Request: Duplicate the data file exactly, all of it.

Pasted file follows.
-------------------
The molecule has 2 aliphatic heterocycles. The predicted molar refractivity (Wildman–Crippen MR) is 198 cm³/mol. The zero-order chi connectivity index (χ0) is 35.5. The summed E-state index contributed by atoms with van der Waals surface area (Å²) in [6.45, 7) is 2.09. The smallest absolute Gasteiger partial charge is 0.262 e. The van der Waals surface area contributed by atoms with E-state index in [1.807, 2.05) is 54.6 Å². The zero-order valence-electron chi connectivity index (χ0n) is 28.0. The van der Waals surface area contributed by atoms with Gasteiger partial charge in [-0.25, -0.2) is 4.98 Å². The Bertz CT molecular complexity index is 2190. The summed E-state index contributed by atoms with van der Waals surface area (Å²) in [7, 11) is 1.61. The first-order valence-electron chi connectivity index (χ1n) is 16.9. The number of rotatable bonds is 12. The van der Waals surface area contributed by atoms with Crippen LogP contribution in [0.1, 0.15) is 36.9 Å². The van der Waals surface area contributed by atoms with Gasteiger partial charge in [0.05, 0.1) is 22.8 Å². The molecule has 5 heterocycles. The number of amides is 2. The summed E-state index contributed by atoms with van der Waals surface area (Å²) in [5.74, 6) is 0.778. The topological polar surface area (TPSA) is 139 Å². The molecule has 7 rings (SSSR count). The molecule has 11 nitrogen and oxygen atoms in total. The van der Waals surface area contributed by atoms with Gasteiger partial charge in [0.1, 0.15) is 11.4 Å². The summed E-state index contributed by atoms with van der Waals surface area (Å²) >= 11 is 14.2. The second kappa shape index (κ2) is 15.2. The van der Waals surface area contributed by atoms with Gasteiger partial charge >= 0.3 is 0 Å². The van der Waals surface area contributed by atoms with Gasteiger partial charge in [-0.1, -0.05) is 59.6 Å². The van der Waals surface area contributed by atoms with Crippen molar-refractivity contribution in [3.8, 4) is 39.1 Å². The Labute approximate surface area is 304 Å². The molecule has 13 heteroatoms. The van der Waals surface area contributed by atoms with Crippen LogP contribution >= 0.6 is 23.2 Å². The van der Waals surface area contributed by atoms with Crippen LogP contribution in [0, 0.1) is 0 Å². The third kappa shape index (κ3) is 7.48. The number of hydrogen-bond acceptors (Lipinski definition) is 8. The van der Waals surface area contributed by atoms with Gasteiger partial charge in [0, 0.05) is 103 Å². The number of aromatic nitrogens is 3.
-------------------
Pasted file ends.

The molecule has 2 aliphatic heterocycles. The predicted molar refractivity (Wildman–Crippen MR) is 198 cm³/mol. The zero-order chi connectivity index (χ0) is 35.5. The summed E-state index contributed by atoms with van der Waals surface area (Å²) in [6.45, 7) is 2.09. The smallest absolute Gasteiger partial charge is 0.262 e. The van der Waals surface area contributed by atoms with E-state index in [1.807, 2.05) is 54.6 Å². The zero-order valence-electron chi connectivity index (χ0n) is 28.0. The van der Waals surface area contributed by atoms with Gasteiger partial charge in [-0.25, -0.2) is 4.98 Å². The Bertz CT molecular complexity index is 2190. The summed E-state index contributed by atoms with van der Waals surface area (Å²) in [7, 11) is 1.61. The first-order valence-electron chi connectivity index (χ1n) is 16.9. The number of rotatable bonds is 12. The van der Waals surface area contributed by atoms with Crippen LogP contribution in [0.1, 0.15) is 36.9 Å². The van der Waals surface area contributed by atoms with Gasteiger partial charge in [0.05, 0.1) is 22.8 Å². The molecule has 5 heterocycles. The number of amides is 2. The summed E-state index contributed by atoms with van der Waals surface area (Å²) in [5.74, 6) is 0.778. The topological polar surface area (TPSA) is 139 Å². The molecule has 7 rings (SSSR count). The molecule has 11 nitrogen and oxygen atoms in total. The van der Waals surface area contributed by atoms with Gasteiger partial charge in [0.1, 0.15) is 11.4 Å². The summed E-state index contributed by atoms with van der Waals surface area (Å²) >= 11 is 14.2. The second kappa shape index (κ2) is 15.2. The van der Waals surface area contributed by atoms with Gasteiger partial charge >= 0.3 is 0 Å². The van der Waals surface area contributed by atoms with Gasteiger partial charge in [-0.1, -0.05) is 59.6 Å². The van der Waals surface area contributed by atoms with Crippen molar-refractivity contribution in [3.8, 4) is 39.1 Å². The Labute approximate surface area is 304 Å². The molecule has 13 heteroatoms. The van der Waals surface area contributed by atoms with Crippen LogP contribution >= 0.6 is 23.2 Å². The van der Waals surface area contributed by atoms with Crippen LogP contribution in [0, 0.1) is 0 Å². The third kappa shape index (κ3) is 7.48. The number of hydrogen-bond acceptors (Lipinski definition) is 8. The van der Waals surface area contributed by atoms with Gasteiger partial charge in [0, 0.05) is 103 Å². The number of aromatic nitrogens is 3.